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Visual Arts for Sat., Sept. 18
Events
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    Co-Lab Projects: 9/11 Memorial

    Austin artist Claude van Lingen’s new installation at Co-Lab honors those who died on September 11, 2001, in the World Trade Center, Pentagon, and Pennsylvania tragedies and pays homage to those who died in the ensuing conflicts in Iraq and Afghanistan. This exhibition centers around two large drawings in which the names of the 2,753 victims of the World Trade Center were written one over the other, in Van Lingen’s signature style, causing the paper to shred and tear. Visitors will be asked to collaboratively create an artwork by writing the names of the victims killed in the 9/11 attacks on a large piece of paper, then sign and date their action on another; those signatures will be attached to the back of the artwork and framed.
    Closing reception: Sat., Sept. 18, noon-6pm
    5419 Glissman
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    Landmarks: Self-Guided Walking Tour

    Well, it's always an event, isn't it? When you can take your smartphone to access self-guided tours of the outdoor public art sited by UT's award-winning Landmarks program? The answer (as long as the streets and sidewalks aren't dangerous with all this newfangled ice and snow) is a hearty, full-throated YES.
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    Neill-Cochran House: Annie Lyle Harmon Reception

    This spotlight exhibition brings together 17 paintings from one Austin collection and places Harmon within the rapidly changing social, cultural, and environmental context of California in the post-Gold Rush era. "Come toast the opening of the exhibition with a delicious cocktail by Still Austin."
    Sat., Sept. 18, 4-6pm. Free.  
OPENING
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    Ivester Contemporary: The Conceptual Still Life

    The Ivester's got a show of new work by Denise Prince, that Austin-based artist who concentrates her practice in photography and film, and tbh we are excitement itself. This new exhibition features photos and paintings that consider the way food and flowers have been used as signifiers throughout history, bringing together the sensibilities of vintage cookbooks with the visual language of advertising. Recommended!" Her work has been clarified, confronted, and interpreted by psychoanalyst members of the World Association of Psychoanalysis," and we're not at all surprised. Recommended!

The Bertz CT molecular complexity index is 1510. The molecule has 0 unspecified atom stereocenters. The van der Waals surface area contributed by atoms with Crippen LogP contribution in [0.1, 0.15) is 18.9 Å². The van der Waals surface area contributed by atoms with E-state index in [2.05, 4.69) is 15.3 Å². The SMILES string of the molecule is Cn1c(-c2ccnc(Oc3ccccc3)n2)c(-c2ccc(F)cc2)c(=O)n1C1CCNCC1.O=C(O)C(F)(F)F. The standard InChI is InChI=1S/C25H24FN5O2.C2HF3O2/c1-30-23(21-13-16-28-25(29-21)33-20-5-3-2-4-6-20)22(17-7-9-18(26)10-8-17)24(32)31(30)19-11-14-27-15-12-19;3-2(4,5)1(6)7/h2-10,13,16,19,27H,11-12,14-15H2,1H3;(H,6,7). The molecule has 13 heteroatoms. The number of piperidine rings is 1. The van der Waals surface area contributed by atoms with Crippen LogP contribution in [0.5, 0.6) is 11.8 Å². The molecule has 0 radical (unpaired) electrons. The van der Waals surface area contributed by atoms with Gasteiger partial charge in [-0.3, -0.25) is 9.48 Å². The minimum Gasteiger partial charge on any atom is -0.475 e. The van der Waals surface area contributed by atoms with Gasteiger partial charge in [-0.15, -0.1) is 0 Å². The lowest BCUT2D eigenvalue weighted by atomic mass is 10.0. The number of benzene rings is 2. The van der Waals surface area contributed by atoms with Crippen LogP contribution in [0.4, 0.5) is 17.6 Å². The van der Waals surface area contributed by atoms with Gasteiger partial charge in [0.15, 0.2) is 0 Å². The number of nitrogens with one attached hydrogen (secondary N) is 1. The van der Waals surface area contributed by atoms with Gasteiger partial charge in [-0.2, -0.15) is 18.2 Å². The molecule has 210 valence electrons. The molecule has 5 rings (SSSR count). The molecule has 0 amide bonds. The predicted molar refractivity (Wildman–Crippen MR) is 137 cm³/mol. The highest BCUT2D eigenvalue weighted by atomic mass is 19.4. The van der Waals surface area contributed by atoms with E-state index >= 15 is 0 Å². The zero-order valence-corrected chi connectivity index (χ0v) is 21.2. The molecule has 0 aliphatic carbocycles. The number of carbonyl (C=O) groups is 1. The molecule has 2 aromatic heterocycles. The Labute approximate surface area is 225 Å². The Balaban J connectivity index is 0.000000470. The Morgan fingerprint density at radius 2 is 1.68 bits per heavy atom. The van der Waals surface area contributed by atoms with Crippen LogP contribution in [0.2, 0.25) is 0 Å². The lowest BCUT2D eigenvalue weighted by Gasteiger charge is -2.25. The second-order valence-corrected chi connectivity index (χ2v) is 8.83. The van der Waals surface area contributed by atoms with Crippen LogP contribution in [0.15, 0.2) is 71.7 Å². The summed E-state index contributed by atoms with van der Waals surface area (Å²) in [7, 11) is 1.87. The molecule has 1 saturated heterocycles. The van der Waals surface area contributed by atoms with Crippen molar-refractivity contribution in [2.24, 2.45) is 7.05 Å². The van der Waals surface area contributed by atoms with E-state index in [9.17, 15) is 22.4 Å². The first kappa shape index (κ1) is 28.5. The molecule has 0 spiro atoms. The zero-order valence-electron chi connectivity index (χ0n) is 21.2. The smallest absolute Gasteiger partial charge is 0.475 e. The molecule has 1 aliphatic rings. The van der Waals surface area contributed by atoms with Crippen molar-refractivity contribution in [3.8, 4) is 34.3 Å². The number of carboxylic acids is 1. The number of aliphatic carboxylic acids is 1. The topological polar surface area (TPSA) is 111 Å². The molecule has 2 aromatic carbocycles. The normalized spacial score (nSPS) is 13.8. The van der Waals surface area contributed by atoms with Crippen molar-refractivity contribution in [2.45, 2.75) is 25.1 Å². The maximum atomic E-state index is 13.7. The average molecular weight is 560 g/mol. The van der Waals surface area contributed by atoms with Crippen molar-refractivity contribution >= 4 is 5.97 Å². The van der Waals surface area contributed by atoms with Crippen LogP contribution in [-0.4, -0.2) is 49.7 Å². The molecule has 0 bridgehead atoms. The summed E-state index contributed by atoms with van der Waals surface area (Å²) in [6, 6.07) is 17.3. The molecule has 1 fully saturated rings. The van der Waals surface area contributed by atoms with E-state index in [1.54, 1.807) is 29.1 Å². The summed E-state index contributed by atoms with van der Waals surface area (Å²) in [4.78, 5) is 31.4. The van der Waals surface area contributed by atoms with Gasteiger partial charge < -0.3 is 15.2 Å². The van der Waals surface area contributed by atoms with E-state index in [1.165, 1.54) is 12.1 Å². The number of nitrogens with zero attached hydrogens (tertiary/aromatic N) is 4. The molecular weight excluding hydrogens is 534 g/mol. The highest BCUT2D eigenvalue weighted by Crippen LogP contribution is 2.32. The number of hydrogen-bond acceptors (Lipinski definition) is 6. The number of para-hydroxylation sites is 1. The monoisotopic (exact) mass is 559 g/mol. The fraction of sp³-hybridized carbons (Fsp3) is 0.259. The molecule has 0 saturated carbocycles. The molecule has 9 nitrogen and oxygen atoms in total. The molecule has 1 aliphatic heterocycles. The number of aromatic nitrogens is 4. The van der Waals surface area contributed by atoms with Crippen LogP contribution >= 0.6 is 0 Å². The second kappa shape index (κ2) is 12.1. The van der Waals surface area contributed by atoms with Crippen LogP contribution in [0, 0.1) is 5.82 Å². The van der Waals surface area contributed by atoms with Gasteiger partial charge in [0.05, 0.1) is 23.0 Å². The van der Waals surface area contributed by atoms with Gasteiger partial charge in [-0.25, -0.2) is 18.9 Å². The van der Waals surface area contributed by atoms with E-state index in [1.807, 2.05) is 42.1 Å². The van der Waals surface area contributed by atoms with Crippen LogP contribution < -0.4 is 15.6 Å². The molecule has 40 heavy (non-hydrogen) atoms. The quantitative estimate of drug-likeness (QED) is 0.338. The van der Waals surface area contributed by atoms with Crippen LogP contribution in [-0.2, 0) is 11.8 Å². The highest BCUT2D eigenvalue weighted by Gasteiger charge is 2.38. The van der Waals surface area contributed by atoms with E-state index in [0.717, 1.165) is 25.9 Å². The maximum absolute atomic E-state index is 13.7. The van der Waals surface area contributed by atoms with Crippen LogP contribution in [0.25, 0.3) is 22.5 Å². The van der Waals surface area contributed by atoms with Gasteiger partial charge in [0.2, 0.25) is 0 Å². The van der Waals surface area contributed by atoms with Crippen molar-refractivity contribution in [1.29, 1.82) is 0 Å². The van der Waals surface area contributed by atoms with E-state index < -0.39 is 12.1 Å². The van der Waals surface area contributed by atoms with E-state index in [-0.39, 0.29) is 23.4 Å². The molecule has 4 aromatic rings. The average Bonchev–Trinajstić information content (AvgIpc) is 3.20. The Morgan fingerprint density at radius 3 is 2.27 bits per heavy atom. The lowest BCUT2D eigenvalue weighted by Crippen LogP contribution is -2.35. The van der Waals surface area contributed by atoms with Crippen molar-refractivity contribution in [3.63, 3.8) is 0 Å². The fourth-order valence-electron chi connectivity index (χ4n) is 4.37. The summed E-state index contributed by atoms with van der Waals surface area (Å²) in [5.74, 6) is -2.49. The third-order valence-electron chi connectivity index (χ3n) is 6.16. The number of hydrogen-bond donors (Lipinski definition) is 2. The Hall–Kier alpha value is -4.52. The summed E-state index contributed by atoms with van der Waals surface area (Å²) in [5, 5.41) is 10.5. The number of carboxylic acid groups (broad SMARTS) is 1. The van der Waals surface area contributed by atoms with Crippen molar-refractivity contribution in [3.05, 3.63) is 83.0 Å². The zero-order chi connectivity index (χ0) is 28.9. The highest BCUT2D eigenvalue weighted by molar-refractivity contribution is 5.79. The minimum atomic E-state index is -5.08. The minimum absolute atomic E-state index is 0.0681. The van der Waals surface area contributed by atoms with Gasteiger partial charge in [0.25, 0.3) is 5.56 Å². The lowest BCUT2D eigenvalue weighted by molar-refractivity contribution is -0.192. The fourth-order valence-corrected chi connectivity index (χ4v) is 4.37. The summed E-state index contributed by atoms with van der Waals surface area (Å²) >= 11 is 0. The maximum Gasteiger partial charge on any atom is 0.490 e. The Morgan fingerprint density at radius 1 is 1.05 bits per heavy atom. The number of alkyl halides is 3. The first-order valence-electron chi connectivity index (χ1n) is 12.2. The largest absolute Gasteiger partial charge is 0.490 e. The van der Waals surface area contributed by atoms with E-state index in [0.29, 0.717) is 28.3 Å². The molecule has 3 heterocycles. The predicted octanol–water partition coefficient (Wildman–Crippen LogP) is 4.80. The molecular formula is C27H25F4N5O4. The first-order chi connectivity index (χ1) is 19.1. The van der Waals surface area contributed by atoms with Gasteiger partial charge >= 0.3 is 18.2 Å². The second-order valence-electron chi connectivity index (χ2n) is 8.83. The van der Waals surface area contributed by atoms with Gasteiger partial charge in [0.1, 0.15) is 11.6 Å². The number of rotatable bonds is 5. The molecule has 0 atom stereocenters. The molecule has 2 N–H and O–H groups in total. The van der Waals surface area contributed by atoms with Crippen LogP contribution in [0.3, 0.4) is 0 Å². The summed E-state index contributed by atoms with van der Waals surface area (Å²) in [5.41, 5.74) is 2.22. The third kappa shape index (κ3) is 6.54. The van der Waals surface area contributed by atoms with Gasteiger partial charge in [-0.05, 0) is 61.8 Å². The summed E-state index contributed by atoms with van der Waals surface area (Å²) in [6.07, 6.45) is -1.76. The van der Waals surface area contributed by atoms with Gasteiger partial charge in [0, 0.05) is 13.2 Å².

Through Oct. 23
ONGOING
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    A05 Gallery

    This popular gallery represents a wide array of artists, both local and international, with creations that span a dazzling plethora of mediums. Cynda Valle. Rachel Dory. John Morse. And – oh, give that website a quick look and you'll be making an appointment ASAP.
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    Akirash Online

    Sure, Austin's Olaniyi Rasheed Akindiya aka AKIRASH has an exhibition at the Carver Museum right now – and the place is closed, of course. But this Lagos-born artist also happens to have one of the most robust websites around, though you'll need a mighty big screen to get the best effect of his huge and colorful mixed-media creations and performance pieces.
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    Art 84: Cornelius Carter

    This is a virtual preview of "Work in Progress" by Austin's Cornelius Carter, a work that "captures the struggles and glory of the African-American experience along with the artist’s faith in the American dream of equality and opportunity for all."
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    Art for the People Gallery: Thrive!

    Here's a showcase of work by more than 40 Austinites who’ve created art with an exuberance of color and energy over the past 15 pandemic months.
    Through Sept. 30
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    Artworks Gallery: Touch the Seen

    Provocative, monumental figurative paintings by Les Satinover, depicting the human form (mainly male figures) in vast, detailed landscapes that celebrate natural beauty.
    Through Sept. 25
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    Austin Bouldering Project: Nicholas Wheat